The lives of Graniteville founder William Gregg and his wife, Marina, share a common thread – textiles.
Gregg is known as the father of the textile industry in the south, and Marina was an award-winning quilt maker.
A quilt that now has been attributed to Marina Gregg was the subject of the annual meeting Thursday of the Friends of the Library of the Gregg-Graniteville Library at USC Aiken. The quilt, made from velvet, cotton and silk in the stars and diamonds pattern, was an artifact in the Gregg-Graniteville Archives at the Gregg-Graniteville Library, but its origins had been lost to history.
At the meeting, USCA librarian Deborah Tritt and archaeologist George Wingard described how they pieced together the history of the quilt, using only scraps of information. Quilt historian Laurel Horton, who examined the quilt to help determine its origin, discussed “Quilts as Documents of Women’s Lives” to end the program, which also included a silent auction to benefit the Friends of the Library
Wingard, the program coordinator at the Savannah River Archeological Research program and a Graniteville resident, began his research on the quilt’s origins with three names – Katherine Hammond, Mrs. E.C. Garvin and Mrs. J.G. Chafre. The names appeared on the provenance card in the box in which the quilt, described simply as “Old quilt,” had been stored for many years.
Wingard started with Hammond. Hammond, who was the daughter of James Henry Hammond, of Redcliffe Plantation in Beech Island, married James J. Gregg, William and Marina Gregg’s son. Wingard contacted the staff at Redcliffe Plantation and learned Hammond was not a quilter.
With help from Tina Monaco at the Georgia Heritage Room at the Augusta-Richmond County Public Library, Wingard said he learned that Mrs. E.C. Garvin was an Augusta socialite with an interest in textiles. Mrs. J.G. Chafre was Mrs. John Gregg Chafee, not Chafre, the wife of a grandson of William and Marina Gregg.
The connections tied the quilt to the Gregg family but did not prove Marina Gregg created it.
“Even though we had family and area connections that seemed strong, we couldn’t say absolutely conclusively that this quilt was created by Marina Gregg,” Tritt said.
To research further, Tritt and Wingard took USCA’s quilt to the Charleston Museum, which has a 1852 quilt made by Marina Gregg, last April and met with the museum’s textile curator Jan Hiester and Horton.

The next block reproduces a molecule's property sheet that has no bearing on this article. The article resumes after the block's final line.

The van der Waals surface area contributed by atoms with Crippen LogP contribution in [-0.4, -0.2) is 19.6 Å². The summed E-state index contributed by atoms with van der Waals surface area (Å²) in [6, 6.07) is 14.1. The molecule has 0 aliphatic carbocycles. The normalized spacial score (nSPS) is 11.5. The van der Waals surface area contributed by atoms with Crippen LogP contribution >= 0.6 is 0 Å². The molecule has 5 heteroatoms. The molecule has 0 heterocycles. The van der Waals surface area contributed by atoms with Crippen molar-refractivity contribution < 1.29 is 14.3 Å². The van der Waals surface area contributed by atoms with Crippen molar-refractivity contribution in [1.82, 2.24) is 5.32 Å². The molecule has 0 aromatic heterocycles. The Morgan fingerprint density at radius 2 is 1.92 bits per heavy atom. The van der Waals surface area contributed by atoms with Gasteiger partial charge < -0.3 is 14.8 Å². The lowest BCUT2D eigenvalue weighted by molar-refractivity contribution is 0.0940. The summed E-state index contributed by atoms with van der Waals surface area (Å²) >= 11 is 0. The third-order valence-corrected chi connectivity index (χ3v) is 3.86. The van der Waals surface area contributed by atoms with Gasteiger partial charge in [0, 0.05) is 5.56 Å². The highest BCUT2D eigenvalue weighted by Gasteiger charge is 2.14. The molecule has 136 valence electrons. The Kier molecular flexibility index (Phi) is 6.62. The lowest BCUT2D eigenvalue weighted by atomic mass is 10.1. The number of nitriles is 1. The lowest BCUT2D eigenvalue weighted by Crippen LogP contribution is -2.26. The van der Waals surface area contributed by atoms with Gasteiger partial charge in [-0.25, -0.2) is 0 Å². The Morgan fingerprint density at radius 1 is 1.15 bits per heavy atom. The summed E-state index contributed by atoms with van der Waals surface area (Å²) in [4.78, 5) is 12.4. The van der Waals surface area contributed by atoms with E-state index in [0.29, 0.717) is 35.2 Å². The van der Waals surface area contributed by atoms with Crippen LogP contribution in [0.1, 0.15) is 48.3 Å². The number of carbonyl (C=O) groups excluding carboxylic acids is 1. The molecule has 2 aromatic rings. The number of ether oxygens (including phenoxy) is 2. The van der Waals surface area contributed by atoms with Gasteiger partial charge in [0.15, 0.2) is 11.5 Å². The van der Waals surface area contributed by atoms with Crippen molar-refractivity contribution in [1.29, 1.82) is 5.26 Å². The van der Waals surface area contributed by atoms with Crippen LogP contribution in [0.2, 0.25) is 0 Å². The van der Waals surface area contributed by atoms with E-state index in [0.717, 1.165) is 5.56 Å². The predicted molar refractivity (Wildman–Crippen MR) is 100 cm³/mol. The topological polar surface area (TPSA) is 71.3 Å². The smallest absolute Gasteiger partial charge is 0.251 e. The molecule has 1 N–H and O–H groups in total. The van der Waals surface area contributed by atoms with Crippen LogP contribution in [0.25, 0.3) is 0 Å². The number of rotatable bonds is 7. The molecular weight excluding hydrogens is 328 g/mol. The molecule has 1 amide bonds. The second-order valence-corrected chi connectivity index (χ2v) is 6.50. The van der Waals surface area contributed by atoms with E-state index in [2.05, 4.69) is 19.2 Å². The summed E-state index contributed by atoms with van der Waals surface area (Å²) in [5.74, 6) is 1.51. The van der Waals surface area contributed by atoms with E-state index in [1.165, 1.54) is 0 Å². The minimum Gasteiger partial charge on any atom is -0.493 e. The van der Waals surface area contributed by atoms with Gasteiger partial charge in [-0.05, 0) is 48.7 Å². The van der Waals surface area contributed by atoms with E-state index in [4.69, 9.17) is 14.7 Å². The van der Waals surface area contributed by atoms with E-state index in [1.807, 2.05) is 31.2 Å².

The quilt experts compared the two quilts’ fabrics, patterns and stitching side-by-side.
Both quilts were made using the English paper piecing quilting technique, also known as mosaic quilts. Although the quilts varied in size, both revealed an intentional positioning of small pieces of fabric to create patterns.
The textile experts also compared pieces of hexagonal scrap cloth that was known to have belonged to Marina Gregg and a brass hexagon template that was used to create the quilt’s fabric pieces.
The size of the template did not match the Charleston Museum’s quilt.
“But when we compared the template to our quilt, which is a later quilt, it matched perfectly,” Tritt said. “After our discussions and our analysis and our comparison between the two quilts with the textile curator and quilt historian, we were able to walk away and say, ‘Yes, this was absolutely made by Mrs. Gregg.’”
Although Marina Gregg is not so well known as her industrialist husband, Tritt said her contribution to textiles is equally important.
“While William Gregg was the father of the Southern textile industry, Marina Gregg was also involved in textiles but on the handcrafted side of textiles, the artistry of it all,” Tritt said. “It’s a really nice parallel between Williams Gregg and Mrs. Gregg.”
For more information about the Friends of the Library at USCA, go to usca.edu, clink on the Gregg-Graniteville Library page and look for Friends of the Library.
Larry Wood covers education for the Aiken Standard.